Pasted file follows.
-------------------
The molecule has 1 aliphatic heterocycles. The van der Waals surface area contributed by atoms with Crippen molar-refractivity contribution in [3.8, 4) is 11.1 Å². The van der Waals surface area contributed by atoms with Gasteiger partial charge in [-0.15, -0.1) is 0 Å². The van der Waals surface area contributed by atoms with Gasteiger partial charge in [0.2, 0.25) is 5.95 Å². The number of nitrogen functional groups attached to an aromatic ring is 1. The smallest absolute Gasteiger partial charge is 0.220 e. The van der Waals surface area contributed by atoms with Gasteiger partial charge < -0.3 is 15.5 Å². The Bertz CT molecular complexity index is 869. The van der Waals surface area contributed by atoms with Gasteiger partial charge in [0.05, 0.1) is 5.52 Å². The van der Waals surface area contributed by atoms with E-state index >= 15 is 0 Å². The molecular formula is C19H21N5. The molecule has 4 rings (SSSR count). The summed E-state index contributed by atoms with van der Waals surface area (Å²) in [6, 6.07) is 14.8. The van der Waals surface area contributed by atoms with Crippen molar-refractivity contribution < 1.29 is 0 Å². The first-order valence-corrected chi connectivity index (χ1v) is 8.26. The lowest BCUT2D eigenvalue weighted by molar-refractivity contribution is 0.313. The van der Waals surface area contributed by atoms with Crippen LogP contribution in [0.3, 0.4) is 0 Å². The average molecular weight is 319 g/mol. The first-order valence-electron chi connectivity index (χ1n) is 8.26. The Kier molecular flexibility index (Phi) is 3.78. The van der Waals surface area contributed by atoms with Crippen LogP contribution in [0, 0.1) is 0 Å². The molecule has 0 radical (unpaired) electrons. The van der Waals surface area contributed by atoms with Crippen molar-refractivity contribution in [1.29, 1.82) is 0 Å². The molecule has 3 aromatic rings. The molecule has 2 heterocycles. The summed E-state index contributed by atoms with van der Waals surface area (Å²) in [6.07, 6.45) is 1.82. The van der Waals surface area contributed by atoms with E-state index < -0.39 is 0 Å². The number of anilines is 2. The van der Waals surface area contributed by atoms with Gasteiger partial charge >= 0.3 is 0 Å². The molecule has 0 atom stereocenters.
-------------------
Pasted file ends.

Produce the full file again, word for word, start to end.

The molecule has 1 aliphatic heterocycles. The van der Waals surface area contributed by atoms with Crippen molar-refractivity contribution in [3.8, 4) is 11.1 Å². The van der Waals surface area contributed by atoms with Gasteiger partial charge in [-0.15, -0.1) is 0 Å². The van der Waals surface area contributed by atoms with Gasteiger partial charge in [0.2, 0.25) is 5.95 Å². The number of nitrogen functional groups attached to an aromatic ring is 1. The smallest absolute Gasteiger partial charge is 0.220 e. The van der Waals surface area contributed by atoms with Gasteiger partial charge < -0.3 is 15.5 Å². The Bertz CT molecular complexity index is 869. The van der Waals surface area contributed by atoms with Gasteiger partial charge in [0.05, 0.1) is 5.52 Å². The van der Waals surface area contributed by atoms with E-state index >= 15 is 0 Å². The molecular formula is C19H21N5. The molecule has 4 rings (SSSR count). The summed E-state index contributed by atoms with van der Waals surface area (Å²) in [6, 6.07) is 14.8. The van der Waals surface area contributed by atoms with Crippen molar-refractivity contribution < 1.29 is 0 Å². The first-order valence-corrected chi connectivity index (χ1v) is 8.26. The lowest BCUT2D eigenvalue weighted by molar-refractivity contribution is 0.313. The van der Waals surface area contributed by atoms with Crippen LogP contribution in [0.3, 0.4) is 0 Å². The average molecular weight is 319 g/mol. The first-order valence-electron chi connectivity index (χ1n) is 8.26. The Kier molecular flexibility index (Phi) is 3.78. The van der Waals surface area contributed by atoms with Crippen LogP contribution in [0, 0.1) is 0 Å². The molecule has 0 radical (unpaired) electrons. The van der Waals surface area contributed by atoms with Crippen molar-refractivity contribution in [1.29, 1.82) is 0 Å². The molecule has 3 aromatic rings. The molecule has 2 heterocycles. The summed E-state index contributed by atoms with van der Waals surface area (Å²) in [6.07, 6.45) is 1.82. The van der Waals surface area contributed by atoms with E-state index < -0.39 is 0 Å². The number of anilines is 2. The van der Waals surface area contributed by atoms with Gasteiger partial charge >= 0.3 is 0 Å². The molecule has 0 atom stereocenters.